POLICE OFFICER/PARK RANGER: (voice coming in immediately, mid-conversation, as all three walk through the woods) Hikers aren’t supposed to let their dogs off the leash back here. But I’m pretty sure the dog was running free when he found the – what he found.
BRENNAN: What’s the condition of the body?
POLICE OFFICER/PARK RANGER: No idea. Can’t get close enough to examine it.
BOOTH: Why not?
POLICE OFFICER/PARK RANGER: The dog’s definitely not on his leash at this time.
(In the clearing, Booth sees the dog growling ferociously, the skeletal remains of a forearm and hand clenched between his teeth – the dog is perched atop a small mound, surrounded by a wide circle of rangers, policemen, and the dog’s owner, GIL LAPPIN, who is trying to calm the dog as the trio approaches)
GIL LAPPIN: (to the dog) Put down the bone.
(Gil continues coaxing the dog as Booth and Brennan reach the crime site and stand, watching the scene)
BOOTH: How the hell are we gonna get to the body?
GIL LAPPIN: (trying to approach the dog) Come on, Buddy, drop it.
POLICE OFFICER/PARK RANGER: (watching the dog) You don’t see that every day. (turns to Brennan and Booth) Sent for Animal Control. Take another hour though.
GIL LAPPIN: Drop it now! (flustered, turning to Booth, Brennan and the Police Officer/Park Ranger) I – I’m so sorry. He – he’s never done anything like this.
BOOTH: (watching the dog) You ever have a dog, Bones?
BRENNAN: I always wanted a pig.
BOOTH: (amused scoff) A pig.
BRENNAN: Very smart, and despite the popular misconception, very clean.
BOOTH: (grinning) Yeah, I prefer my pig with a little mint, a little honey glaze –
BRENNAN: (gives him a brief look) Not funny. (turns back to watch the dog) In some cultures, dogs can guard corpses, sometimes to the point of starvation,
so… shoot it.
BOOTH: I’m – I’m not shooting him for just doing what comes naturally. As far as he’s concerned, you know, finder’s keepers.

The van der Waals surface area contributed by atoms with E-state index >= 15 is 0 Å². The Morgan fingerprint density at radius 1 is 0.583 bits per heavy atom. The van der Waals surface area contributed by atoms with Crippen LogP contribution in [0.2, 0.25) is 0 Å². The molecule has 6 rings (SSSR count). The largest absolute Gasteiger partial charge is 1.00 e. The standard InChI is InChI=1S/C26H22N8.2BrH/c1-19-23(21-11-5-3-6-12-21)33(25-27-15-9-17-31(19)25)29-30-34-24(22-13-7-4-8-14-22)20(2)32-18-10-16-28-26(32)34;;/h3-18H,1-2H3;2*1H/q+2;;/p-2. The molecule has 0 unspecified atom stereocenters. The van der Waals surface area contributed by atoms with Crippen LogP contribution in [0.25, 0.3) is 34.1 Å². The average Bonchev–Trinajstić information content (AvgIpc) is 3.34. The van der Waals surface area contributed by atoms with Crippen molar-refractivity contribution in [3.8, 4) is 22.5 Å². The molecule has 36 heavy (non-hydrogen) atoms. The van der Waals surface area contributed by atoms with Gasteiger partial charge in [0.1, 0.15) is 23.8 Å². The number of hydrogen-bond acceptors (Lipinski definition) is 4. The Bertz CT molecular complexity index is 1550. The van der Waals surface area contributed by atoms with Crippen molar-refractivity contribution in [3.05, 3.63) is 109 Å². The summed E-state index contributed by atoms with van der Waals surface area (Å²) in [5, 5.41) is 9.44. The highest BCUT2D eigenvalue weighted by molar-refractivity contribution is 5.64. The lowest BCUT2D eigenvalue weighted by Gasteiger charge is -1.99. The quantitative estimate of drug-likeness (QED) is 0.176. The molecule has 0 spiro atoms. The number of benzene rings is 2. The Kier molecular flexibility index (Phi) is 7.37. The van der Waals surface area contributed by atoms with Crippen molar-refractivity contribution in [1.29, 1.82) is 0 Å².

BRENNAN: That dog is compromising the integrity of my remains, so wing it – (Booth gives her a look) – him.
BOOTH: There’s another way, Bones. (steps forward, smirking a little) Dogs love me.
(Booth lowers his stance a bit, cautiously approaching the dog, hands open and unthreatening)
BOOTH: Nice doggy. Good pooch. (Buddy the dog puts the arm/hand bone down; Booth gives the dog an approving tone of voice) Ah! Niiiice doggy. Good pooch.
(As Booth reaches out, the dog barks loudly and Booth yanks his hand back)
BOOTH: Whoa! Hey, we’re just gonna wait for Animal Control.
(The dog picks up the bone again)
BRENNAN: (picking up a pine cone) I’ll do it.
BOOTH: (scoffs) Oh, yeah.
(Brennan whistles, using her fingers)
BOOTH: Yeah, a pine cone’s really gonna – (watches as Brennan heaves the pine cone away from the crime scene, for the animal to fetch) – work.
(Buddy runs off after the pine cone, the arm bone still clenched between his teeth; his owner Gil chases after him)
GIL: Buddy! Buddy!
BRENNAN: Okay. (calls out) I need everybody to clear the area. (to Booth) Set up a perimeter.
BOOTH: (casually, since everyone’s already moving, following Brennan’s instructions) Clear the area! Let’s set up a perimeter.
(Brennan brings a messenger bag over to the site)
BRENNAN: (turns to speak to Booth privately) And tell Animal Control…
BOOTH (leaning in) Yeah?
BRENNAN: … I’ll need that bone back.